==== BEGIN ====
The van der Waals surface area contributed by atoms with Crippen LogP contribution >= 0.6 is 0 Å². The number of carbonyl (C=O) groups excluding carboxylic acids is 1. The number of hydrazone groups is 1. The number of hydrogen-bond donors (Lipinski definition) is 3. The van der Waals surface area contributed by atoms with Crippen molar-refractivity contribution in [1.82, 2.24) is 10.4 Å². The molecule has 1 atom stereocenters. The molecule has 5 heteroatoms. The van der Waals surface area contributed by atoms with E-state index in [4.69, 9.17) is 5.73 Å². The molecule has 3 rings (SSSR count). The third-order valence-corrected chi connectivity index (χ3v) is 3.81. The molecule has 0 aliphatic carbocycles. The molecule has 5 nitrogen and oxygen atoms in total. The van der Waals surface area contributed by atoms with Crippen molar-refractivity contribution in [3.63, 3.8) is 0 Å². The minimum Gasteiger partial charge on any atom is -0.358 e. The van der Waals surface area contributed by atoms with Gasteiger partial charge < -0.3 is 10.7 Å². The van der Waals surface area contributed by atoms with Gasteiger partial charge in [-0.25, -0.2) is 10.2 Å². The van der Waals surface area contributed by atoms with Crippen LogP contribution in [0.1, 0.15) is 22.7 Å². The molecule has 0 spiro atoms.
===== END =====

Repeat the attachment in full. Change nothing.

The van der Waals surface area contributed by atoms with Crippen LogP contribution >= 0.6 is 0 Å². The number of carbonyl (C=O) groups excluding carboxylic acids is 1. The number of hydrazone groups is 1. The number of hydrogen-bond donors (Lipinski definition) is 3. The van der Waals surface area contributed by atoms with Crippen molar-refractivity contribution in [1.82, 2.24) is 10.4 Å². The molecule has 1 atom stereocenters. The molecule has 5 heteroatoms. The van der Waals surface area contributed by atoms with E-state index in [4.69, 9.17) is 5.73 Å². The molecule has 3 rings (SSSR count). The third-order valence-corrected chi connectivity index (χ3v) is 3.81. The molecule has 0 aliphatic carbocycles. The molecule has 5 nitrogen and oxygen atoms in total. The van der Waals surface area contributed by atoms with Crippen molar-refractivity contribution in [3.63, 3.8) is 0 Å². The minimum Gasteiger partial charge on any atom is -0.358 e. The van der Waals surface area contributed by atoms with Gasteiger partial charge < -0.3 is 10.7 Å². The van der Waals surface area contributed by atoms with Gasteiger partial charge in [-0.25, -0.2) is 10.2 Å². The van der Waals surface area contributed by atoms with Crippen LogP contribution in [0.1, 0.15) is 22.7 Å². The molecule has 0 spiro atoms.